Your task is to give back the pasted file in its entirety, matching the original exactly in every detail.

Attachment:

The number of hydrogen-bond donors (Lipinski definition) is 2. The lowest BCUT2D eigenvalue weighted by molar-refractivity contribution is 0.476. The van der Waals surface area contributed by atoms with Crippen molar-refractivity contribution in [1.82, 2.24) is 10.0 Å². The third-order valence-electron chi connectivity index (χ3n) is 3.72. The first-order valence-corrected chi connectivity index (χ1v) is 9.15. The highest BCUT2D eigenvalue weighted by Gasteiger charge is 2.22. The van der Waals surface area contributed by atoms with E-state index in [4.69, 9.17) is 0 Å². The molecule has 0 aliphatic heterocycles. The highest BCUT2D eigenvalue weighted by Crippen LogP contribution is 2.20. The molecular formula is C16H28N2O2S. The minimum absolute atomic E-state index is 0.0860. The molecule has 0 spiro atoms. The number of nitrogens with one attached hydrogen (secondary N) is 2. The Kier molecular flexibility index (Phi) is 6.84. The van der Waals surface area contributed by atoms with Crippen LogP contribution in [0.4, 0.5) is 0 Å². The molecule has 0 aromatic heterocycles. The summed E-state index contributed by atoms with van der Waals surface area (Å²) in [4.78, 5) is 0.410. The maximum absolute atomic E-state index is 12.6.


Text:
The number of hydrogen-bond donors (Lipinski definition) is 2. The lowest BCUT2D eigenvalue weighted by molar-refractivity contribution is 0.476. The van der Waals surface area contributed by atoms with Crippen molar-refractivity contribution in [1.82, 2.24) is 10.0 Å². The third-order valence-electron chi connectivity index (χ3n) is 3.72. The first-order valence-corrected chi connectivity index (χ1v) is 9.15. The highest BCUT2D eigenvalue weighted by Gasteiger charge is 2.22. The van der Waals surface area contributed by atoms with E-state index in [4.69, 9.17) is 0 Å². The molecule has 0 aliphatic heterocycles. The highest BCUT2D eigenvalue weighted by Crippen LogP contribution is 2.20. The molecular formula is C16H28N2O2S. The minimum absolute atomic E-state index is 0.0860. The molecule has 0 spiro atoms. The number of nitrogens with one attached hydrogen (secondary N) is 2. The Kier molecular flexibility index (Phi) is 6.84. The van der Waals surface area contributed by atoms with Crippen LogP contribution in [0.4, 0.5) is 0 Å². The molecule has 0 aromatic heterocycles. The summed E-state index contributed by atoms with van der Waals surface area (Å²) in [4.78, 5) is 0.410. The maximum absolute atomic E-state index is 12.6.